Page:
In the coming decade, in 2033, NASA and China intend to send astronauts to Mars for the first time in history. This presents numerous challenges, ranging from logistical and technical issues to ensuring that astronauts can deal with waste and have enough food and water for the months-long transit to and from Mars.
There are even concerns that after months of exposure to microgravity, astronauts will have trouble adapting to Martian gravity.
To determine if these fears have merit, a team of space medicine experts from the Australian National University (ANU) developed a mathematical model to predict whether astronauts can safely travel to Mars and perform their duties once they arrive on the Red Planet.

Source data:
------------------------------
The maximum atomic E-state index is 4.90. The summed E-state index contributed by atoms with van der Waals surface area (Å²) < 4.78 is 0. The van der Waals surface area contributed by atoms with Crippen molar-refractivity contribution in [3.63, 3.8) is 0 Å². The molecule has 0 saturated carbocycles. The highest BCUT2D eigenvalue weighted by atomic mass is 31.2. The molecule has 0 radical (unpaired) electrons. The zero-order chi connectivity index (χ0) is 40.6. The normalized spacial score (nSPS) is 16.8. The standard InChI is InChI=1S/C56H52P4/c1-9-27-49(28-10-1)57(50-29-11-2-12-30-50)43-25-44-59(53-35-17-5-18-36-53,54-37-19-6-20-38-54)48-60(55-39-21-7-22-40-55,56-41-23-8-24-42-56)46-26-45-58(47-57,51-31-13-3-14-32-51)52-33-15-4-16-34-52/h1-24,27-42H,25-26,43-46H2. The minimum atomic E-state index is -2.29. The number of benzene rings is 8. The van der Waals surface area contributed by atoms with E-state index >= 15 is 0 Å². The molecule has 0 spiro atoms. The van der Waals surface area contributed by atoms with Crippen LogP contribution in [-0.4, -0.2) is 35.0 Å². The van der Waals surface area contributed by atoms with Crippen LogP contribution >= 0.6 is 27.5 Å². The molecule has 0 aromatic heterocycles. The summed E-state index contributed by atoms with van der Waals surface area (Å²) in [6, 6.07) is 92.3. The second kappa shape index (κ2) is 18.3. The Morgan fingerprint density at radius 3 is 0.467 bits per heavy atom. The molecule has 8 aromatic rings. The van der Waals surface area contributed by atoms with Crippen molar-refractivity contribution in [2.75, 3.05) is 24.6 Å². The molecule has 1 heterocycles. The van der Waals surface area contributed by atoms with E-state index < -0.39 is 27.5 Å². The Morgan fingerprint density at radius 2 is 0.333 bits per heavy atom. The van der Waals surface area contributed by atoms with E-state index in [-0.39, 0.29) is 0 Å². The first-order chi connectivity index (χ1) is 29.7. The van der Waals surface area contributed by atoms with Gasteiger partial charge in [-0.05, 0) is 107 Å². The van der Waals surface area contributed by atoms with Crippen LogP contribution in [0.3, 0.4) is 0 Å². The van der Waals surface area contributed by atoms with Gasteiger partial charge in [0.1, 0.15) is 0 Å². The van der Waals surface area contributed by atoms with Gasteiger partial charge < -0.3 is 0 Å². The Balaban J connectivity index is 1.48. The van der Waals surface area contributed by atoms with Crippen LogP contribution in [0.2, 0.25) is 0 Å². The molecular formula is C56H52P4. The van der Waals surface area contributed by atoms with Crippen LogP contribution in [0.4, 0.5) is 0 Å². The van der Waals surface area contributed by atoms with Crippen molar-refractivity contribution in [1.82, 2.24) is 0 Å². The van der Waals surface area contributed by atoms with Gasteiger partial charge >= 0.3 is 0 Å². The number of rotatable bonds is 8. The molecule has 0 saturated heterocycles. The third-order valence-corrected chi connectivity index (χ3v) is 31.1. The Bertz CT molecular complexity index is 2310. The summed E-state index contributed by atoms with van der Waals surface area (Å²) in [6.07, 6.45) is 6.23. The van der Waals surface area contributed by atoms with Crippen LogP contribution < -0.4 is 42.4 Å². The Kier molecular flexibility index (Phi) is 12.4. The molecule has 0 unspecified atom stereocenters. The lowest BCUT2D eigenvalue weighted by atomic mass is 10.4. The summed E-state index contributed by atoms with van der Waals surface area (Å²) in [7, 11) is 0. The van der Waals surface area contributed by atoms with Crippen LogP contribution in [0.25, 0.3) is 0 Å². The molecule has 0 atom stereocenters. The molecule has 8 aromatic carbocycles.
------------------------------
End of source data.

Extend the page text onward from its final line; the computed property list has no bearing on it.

As [researcher Lex van Loon] and his colleagues note in their study, the potential hazards for missions bound for Mars are numerous, but the greatest threat is arguably the time the astronauts will spend in microgravity. Combined with damaging radiation from the Sun and cosmic sources, the experience will cause fundamental changes to their bodies.
Based on extensive research conducted aboard the International Space Station (ISS), microgravity is known to cause muscle and bone density loss and affect organ function, eyesight, and the cardiopulmonary system – the heart and its ability to pump blood through the body’s system of arteries and veins.